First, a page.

The Refrigerant in My Air Conditioner: What Is It, Anyway?

Modern refrigeration technology, from your air conditioner to your kitchen refrigerator, needs a chemical call refrigerant to work. But what exactly is refrigerant, and why does it allow system like a central AC to provide cool temperatures in a home? We’ll look into these questions in this post.

But, before we continue, we need to caution you that refrigerant requires professional training and experience when it comes to repair work for an air conditioner. If something goes amiss with your home’s AC that may be due to refrigerant leaks or an overcharged system, you need to call on skilled HVAC technicians to handling fixing the problem.

Mid-State Air Conditioning and Heating performs air conditioning repair service in Nashville, TN and throughout Middle Tennessee. We promise that your AC will be “Fixed Right or It’s Free”®

Some of the basics of refrigerant

Although there have been many different types of refrigerant throughout the decades (including hazardous and combustible ones like ammonia and sulfur dioxide), the standard refrigerant used in residential air conditioners today is a non-toxic chemical blend of difluoromethane and pentafluoroethane designated as R-410A. It also goes under a number of trademarked names such as Puron and Forane, and has gradually replaced the previous blend, R-22.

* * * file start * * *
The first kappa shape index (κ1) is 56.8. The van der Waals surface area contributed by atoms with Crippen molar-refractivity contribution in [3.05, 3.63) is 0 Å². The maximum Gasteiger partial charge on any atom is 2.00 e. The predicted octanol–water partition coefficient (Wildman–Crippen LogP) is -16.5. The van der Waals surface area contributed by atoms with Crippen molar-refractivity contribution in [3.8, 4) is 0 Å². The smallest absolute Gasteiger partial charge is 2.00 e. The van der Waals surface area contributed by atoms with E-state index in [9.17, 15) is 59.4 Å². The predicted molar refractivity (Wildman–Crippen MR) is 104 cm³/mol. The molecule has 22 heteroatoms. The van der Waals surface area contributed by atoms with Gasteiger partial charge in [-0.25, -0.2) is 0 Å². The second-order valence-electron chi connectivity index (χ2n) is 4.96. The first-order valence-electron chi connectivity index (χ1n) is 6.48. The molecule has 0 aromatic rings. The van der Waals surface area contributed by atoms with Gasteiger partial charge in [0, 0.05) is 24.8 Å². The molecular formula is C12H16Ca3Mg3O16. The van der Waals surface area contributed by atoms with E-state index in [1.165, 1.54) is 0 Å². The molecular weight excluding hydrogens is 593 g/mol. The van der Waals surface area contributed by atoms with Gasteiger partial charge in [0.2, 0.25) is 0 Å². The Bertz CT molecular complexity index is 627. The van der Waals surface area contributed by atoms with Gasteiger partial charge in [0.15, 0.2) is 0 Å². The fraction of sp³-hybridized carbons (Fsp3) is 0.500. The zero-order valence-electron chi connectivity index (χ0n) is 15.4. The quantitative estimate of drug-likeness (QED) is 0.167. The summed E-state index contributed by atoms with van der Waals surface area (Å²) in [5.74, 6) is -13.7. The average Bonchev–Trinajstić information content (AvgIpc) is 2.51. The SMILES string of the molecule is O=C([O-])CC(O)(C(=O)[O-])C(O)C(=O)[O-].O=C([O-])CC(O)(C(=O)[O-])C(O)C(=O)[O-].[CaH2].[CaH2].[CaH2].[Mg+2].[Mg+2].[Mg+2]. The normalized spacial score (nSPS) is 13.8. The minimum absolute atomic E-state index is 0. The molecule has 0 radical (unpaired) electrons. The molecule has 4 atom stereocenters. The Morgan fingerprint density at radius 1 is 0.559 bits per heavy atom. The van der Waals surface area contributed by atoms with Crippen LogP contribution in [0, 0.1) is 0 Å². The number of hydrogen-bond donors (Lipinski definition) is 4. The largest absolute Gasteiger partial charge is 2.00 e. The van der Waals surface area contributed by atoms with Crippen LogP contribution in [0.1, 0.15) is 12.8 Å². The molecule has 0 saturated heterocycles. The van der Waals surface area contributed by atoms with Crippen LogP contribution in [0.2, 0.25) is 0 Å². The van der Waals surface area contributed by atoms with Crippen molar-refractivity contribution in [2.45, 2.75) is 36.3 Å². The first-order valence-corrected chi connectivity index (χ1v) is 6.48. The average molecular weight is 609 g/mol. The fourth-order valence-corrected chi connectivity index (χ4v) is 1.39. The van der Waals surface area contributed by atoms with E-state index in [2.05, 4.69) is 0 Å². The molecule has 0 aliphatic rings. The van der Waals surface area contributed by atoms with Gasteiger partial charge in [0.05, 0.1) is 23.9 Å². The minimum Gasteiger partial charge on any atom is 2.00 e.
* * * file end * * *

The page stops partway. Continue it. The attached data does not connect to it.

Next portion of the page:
Like earlier refrigerants, R-410A is designed to phase transition easily between gaseous and liquid states, evaporating and condensing in a continuous cycle. Moving between these two states is how the refrigerant absorbs heat (cooling down the air inside the home) and releases it (exhausting the heat to the outside).

Something important to know about refrigerant is that it does not get “used up” during this process of evaporation and condensation. The refrigerant will remain at the same level (known as the air conditioner’s charge) for the life of the AC. However, an air conditioner can lose charge if leaks start in the refrigerant lines or the compressor, and this requires professional repair work to fix. An air conditioner can also be overcharged, and this will cause serious problems as well.

The next time your air conditioner starts to underperform, or if it begins to make odd hissing noises, call on expert technicians right away to fix it. If the problem is with the refrigerant, you need to have the issue addressed as soon as possible.

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